If there was one major complaint about the headphones, though, it would be in regards to its ANC. The headphone’s main feature is its noise-cancellation and while the V201 does offer it, it has a very weak effect on a majority of ambient sounds.
While I wasn’t expecting the world from these units, the headphones have a very particular way of filtering noise and most times just isn’t effective. For example, while the headphones did an excellent job of drowning out the sputtering noise from a nearby lawn mower, it didn’t drown out the noise from its constant whirring. There’s also simpler things that I would expect it to cancel out like white noise, light rain, a fan, the distant tide of the ocean, whirring of a heater - these could not be filtered out. These are just small examples, but I hope that it will give anyone who might purchase these a realistic expectation of the unit. While it does offer noise-cancelling properties, it is on a bit of the weak side and very selective.
As for battery life, the headphones take about three hours to fully charge and can get a full 19 hours of battery life with ANC on. You can gain a couple more hours with the ANC feature turned off. When you’re close to depleting the battery, the headphones will start to warn you that the battery is low and will continue to do so every minute for the last 15 minutes of remaining battery life. While I can appreciate a warning, I don’t think anyone wants to spend the last 15 minutes of battery life listening to it minute after minute. Luckily, if you deplete the headphones to zero, you can plug them in to charge and still listen to your tunes at the same time. The Bluetooth range is decent spanning about 10 to 15 feet when in an enclosed area with obstacles like a home with walls and in an open area you can expect to get around 15 to 20 feet of range.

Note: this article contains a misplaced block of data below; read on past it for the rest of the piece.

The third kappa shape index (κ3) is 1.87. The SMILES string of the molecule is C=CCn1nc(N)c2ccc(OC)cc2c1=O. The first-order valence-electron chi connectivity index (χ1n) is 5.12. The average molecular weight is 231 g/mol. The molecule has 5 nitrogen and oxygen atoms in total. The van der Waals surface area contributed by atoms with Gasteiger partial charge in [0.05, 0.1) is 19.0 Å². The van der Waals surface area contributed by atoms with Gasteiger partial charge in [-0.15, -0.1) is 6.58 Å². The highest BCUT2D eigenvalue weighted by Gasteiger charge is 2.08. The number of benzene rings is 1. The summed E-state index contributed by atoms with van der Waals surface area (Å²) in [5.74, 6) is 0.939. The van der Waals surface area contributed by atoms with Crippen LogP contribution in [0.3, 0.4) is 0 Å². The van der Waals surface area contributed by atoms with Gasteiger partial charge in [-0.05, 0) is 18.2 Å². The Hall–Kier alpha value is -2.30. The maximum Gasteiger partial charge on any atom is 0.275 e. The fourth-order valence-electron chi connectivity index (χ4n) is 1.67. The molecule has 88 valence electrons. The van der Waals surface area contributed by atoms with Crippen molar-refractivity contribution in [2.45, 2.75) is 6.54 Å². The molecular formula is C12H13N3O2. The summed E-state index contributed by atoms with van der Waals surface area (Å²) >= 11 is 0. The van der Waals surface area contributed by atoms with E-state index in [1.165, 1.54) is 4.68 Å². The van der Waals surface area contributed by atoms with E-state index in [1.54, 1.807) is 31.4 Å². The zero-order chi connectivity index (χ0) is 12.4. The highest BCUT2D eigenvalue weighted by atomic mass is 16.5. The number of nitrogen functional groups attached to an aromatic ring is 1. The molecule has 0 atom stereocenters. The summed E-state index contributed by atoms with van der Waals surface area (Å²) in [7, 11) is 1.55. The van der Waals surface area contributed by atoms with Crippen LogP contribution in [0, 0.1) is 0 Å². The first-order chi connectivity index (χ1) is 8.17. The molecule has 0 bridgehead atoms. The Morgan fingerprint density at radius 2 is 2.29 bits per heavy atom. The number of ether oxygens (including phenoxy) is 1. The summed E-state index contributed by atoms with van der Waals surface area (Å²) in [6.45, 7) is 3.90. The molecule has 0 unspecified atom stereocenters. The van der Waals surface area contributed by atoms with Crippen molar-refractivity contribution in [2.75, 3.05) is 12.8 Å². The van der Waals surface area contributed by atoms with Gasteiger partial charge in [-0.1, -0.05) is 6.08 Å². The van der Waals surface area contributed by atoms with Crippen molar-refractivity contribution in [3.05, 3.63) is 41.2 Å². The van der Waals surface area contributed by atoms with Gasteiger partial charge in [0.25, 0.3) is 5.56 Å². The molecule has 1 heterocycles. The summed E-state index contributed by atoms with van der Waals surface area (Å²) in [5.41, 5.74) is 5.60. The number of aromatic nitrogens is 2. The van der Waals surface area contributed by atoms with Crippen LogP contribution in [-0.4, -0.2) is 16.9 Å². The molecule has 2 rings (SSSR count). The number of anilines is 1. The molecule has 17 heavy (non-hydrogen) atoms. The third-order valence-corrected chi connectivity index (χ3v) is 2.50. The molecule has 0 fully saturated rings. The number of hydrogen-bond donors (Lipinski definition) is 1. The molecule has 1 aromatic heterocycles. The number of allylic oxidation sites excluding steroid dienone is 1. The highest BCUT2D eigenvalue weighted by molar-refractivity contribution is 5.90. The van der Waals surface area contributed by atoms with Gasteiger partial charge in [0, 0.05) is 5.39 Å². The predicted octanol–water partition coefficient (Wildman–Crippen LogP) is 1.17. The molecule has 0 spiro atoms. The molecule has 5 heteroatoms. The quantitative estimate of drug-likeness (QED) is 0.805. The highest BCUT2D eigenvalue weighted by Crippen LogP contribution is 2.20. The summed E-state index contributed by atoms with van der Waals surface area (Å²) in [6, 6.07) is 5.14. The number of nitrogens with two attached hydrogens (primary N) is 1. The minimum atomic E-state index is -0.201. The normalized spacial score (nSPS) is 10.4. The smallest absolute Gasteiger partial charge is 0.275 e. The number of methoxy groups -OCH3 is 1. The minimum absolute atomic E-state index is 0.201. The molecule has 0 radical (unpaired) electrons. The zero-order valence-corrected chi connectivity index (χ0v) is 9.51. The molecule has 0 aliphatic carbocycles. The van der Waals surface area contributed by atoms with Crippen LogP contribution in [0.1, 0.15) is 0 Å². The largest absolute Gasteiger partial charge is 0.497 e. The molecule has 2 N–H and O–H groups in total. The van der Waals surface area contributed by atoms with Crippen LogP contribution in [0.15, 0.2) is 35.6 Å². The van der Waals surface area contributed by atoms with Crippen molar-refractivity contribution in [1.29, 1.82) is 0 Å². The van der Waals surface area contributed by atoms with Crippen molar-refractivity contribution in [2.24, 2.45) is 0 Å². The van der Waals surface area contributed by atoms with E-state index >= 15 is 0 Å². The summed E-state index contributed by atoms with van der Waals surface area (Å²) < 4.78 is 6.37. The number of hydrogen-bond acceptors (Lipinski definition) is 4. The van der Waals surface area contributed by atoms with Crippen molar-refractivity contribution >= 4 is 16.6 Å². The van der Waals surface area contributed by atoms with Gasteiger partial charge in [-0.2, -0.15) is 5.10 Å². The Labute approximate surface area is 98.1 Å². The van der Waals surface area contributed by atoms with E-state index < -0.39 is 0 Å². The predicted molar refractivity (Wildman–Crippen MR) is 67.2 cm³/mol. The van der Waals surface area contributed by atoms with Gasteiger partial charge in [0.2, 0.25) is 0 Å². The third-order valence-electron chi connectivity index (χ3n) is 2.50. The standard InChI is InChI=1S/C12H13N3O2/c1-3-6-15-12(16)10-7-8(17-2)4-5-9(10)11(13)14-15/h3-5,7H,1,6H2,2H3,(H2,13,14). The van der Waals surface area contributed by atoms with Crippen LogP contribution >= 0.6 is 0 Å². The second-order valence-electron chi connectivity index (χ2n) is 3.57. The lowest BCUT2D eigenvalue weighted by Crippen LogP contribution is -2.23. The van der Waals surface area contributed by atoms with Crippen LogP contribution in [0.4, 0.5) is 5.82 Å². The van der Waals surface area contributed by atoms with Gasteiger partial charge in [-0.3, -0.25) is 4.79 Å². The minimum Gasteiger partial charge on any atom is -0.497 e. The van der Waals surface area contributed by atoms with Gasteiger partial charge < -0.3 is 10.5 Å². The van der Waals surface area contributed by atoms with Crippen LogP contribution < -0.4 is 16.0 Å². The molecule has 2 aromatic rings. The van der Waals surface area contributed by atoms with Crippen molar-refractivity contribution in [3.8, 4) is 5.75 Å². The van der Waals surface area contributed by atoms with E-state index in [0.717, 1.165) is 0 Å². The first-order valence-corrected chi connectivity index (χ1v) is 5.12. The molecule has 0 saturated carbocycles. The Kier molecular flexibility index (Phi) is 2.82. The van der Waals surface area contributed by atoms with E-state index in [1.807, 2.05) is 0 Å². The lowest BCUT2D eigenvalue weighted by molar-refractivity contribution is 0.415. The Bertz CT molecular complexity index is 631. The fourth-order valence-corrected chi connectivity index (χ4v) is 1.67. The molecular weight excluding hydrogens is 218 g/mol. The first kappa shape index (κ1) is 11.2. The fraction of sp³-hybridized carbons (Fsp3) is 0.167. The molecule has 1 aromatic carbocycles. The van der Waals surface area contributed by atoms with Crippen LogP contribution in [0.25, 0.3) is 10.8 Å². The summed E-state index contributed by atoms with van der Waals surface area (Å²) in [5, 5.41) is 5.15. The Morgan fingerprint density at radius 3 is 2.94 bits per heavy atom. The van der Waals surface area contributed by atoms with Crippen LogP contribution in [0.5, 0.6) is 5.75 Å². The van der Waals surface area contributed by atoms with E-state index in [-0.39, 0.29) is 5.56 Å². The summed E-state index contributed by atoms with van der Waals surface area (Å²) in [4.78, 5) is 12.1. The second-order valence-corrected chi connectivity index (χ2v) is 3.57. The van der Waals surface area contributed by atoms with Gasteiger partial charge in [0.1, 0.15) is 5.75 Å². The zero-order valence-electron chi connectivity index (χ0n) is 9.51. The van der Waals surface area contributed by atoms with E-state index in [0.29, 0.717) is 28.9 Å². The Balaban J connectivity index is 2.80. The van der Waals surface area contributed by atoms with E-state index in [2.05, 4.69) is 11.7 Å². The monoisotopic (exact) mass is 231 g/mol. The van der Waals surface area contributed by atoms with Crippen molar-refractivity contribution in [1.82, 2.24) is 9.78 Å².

At the end of the day, these are near $100 headphones that offer active noise-cancellation, but its ability to cancel out noise is actually fairly weak, making them not a very good choice if you are purchasing them for that specific reason. The audio quality is "just okay" and the V201’s offer versatility with Bluetooth and 3.5mm audio connections. But these features are not enough to justify the higher price that you’re paying for the device.
So at the end of the day, the IdeaUSA V201 places itself in a bit of a sticky situation because it isn’t great at noise-cancelling, it offers a sufficient sound experience, and its comfort and construction are also average. If you’re looking for ANC capable headphones you’ll want to look elsewhere and if you’re looking for better audio, you’ll also want to do the same.
I'd like to extend a big 'Thank You' to the folks at iDeaUSA who supplied the V201 for this review. If you are interested in purchasing this device, you can pick it up from Amazon. You can also check out more at iDeaUSA's official product page.